Sarah Dettmer, the Great Falls Tribune’s education reporter, seems to have it out for Elsie Arntzen.
Yesterday, Dettmer published a heavily self-referential, self-congratulatory article to explain away some of the blowback from her hit job on the freshly-elected Montana Superintendent of Public Instruction, Republican Elsie Arntzen.
Then, Great Falls Public Schools Superintendent Tammy Lacey stood up to ask her question about federally funded preschools. It was a tense moment. The biggest player in education in Great Falls was politely, but pointedly challenging the biggest player in education in Montana.
As further research on Dettmer’s part would indicate, there is virtually nothing that Arntzen — a state official — can do to change federal funding of preschools. And there was nothing “polite” about Lacey cheaply invoking Arntzen’s granddaughter to frame what should have been a substantive question. Evidently more concerned with gamesmanship than with policy, the GFPS Superintendent seemed to relish poking at the OPI chief.
Nevertheless, Dettmer established her moral authority as a journalist to intervene — against Arntzen:
The fact is the story changed. As a journalist, I cannot sit in the back of the room and listen to a publicly elected official avoid her constituents’ questions and then go back to the office and not address it. It is my job to hold officials accountable for their words and actions.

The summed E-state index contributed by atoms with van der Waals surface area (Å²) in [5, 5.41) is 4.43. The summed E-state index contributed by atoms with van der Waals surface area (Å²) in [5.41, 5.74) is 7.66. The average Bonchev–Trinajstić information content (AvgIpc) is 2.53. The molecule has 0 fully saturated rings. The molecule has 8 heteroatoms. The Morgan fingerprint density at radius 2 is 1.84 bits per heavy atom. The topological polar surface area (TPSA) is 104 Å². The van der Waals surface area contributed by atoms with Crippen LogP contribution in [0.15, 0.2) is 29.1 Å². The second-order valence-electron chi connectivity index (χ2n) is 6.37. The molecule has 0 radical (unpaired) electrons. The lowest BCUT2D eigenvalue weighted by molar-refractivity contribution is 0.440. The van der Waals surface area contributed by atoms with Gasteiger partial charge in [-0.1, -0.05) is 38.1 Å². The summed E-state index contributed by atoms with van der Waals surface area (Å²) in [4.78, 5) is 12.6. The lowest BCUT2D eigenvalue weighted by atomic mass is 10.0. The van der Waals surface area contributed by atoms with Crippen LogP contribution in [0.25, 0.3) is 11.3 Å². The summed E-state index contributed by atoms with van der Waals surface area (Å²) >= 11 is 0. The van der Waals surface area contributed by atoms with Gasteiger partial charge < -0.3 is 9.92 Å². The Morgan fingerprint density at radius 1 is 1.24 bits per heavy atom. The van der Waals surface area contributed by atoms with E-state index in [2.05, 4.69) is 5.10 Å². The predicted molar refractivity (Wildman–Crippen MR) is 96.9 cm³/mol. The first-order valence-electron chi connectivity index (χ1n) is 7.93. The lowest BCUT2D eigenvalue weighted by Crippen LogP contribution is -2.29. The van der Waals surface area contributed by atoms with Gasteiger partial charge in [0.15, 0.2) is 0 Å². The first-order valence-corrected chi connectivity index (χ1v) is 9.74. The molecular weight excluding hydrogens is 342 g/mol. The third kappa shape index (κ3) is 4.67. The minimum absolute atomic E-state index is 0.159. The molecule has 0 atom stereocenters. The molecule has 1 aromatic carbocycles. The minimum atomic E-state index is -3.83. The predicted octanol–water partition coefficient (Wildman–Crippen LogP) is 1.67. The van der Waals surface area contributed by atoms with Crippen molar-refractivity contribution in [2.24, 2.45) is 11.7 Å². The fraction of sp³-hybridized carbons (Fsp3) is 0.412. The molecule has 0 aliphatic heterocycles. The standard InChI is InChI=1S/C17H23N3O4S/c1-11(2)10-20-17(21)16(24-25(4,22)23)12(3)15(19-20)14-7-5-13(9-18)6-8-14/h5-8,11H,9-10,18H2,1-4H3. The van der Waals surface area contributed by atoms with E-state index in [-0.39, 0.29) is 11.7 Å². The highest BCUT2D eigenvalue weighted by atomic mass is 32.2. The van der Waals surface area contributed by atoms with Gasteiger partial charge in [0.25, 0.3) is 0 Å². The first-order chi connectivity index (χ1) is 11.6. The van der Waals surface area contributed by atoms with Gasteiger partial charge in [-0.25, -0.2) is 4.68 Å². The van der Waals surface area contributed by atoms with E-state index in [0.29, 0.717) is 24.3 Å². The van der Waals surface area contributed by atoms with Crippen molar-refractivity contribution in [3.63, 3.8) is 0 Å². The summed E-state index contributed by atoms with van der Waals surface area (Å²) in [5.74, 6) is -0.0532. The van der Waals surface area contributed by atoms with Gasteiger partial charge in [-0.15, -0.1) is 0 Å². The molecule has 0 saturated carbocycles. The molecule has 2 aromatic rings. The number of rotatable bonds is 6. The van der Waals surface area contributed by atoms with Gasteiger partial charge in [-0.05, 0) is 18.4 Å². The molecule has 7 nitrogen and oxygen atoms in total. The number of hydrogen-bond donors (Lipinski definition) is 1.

Dettmer conceded that the crowd reaction affected her reporting.
I focused more on the audience reaction than I typically would in an article, but in this case I thought it was important to bring the reader into the room and to capture the palpable emotions. This was not a typical introductory meeting.
What exactly did Dettmer expect? One of the worst-kept secrets in Helena is that Democrats, Eric Feaver and the MEA-MFT, can’t stand Arntzen (a Republican), and that — in this venue — Arntzen was speaking to a room full of hostile administrators and union members who detest her. Yet, Dettmer deliberately chose to omit this necessary context.
She concluded in a similar vein:
Despite Arntzen’s claims in other publications that I misinterpreted her words through my transcripts, I look forward to working with the superintendent over the coming years and hope we can move forward with a professional relationship.
But, I will continue to hold her and her administration accountable for their words and actions just as I hope she does for me.
On this, Dettmer isn’t wrong. Arntzen, a government official, should be held accountable — and so, too, should Tammy Lacey, the School Board, and Great Falls Public Schools.
But by singling out Arntzen’s administration — and no one else’s — what does that tell you about which way the Tribune leans?